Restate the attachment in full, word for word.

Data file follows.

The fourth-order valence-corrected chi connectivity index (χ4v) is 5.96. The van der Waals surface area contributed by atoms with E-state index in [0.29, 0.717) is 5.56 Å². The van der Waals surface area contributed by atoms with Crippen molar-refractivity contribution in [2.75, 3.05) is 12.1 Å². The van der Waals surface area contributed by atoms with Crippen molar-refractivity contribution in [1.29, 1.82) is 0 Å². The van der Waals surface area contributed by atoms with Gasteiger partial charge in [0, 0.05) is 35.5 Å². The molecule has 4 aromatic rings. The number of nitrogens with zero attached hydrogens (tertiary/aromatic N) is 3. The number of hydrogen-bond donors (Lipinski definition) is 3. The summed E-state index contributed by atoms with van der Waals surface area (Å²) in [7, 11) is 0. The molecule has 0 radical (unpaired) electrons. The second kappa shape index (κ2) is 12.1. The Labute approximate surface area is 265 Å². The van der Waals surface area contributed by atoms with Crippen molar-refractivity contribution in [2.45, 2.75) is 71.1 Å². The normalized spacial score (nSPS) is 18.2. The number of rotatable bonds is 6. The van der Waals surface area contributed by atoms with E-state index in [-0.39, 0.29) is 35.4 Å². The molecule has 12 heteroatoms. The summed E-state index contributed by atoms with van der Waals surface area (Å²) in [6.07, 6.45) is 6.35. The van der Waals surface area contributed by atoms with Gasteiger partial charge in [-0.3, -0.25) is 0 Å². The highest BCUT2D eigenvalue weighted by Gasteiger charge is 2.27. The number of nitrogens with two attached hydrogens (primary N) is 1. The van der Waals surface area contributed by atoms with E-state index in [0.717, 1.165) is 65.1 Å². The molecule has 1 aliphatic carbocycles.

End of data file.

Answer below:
The fourth-order valence-corrected chi connectivity index (χ4v) is 5.96. The van der Waals surface area contributed by atoms with E-state index in [0.29, 0.717) is 5.56 Å². The van der Waals surface area contributed by atoms with Crippen molar-refractivity contribution in [2.75, 3.05) is 12.1 Å². The van der Waals surface area contributed by atoms with Crippen molar-refractivity contribution in [1.29, 1.82) is 0 Å². The van der Waals surface area contributed by atoms with Gasteiger partial charge in [0, 0.05) is 35.5 Å². The molecule has 4 aromatic rings. The number of nitrogens with zero attached hydrogens (tertiary/aromatic N) is 3. The number of hydrogen-bond donors (Lipinski definition) is 3. The summed E-state index contributed by atoms with van der Waals surface area (Å²) in [7, 11) is 0. The molecule has 0 radical (unpaired) electrons. The second kappa shape index (κ2) is 12.1. The Labute approximate surface area is 265 Å². The van der Waals surface area contributed by atoms with Crippen molar-refractivity contribution in [2.45, 2.75) is 71.1 Å². The normalized spacial score (nSPS) is 18.2. The number of rotatable bonds is 6. The van der Waals surface area contributed by atoms with E-state index in [-0.39, 0.29) is 35.4 Å². The molecule has 12 heteroatoms. The summed E-state index contributed by atoms with van der Waals surface area (Å²) in [6.07, 6.45) is 6.35. The van der Waals surface area contributed by atoms with Gasteiger partial charge in [-0.3, -0.25) is 0 Å². The highest BCUT2D eigenvalue weighted by Gasteiger charge is 2.27. The number of nitrogens with two attached hydrogens (primary N) is 1. The van der Waals surface area contributed by atoms with E-state index in [0.717, 1.165) is 65.1 Å². The molecule has 1 aliphatic carbocycles.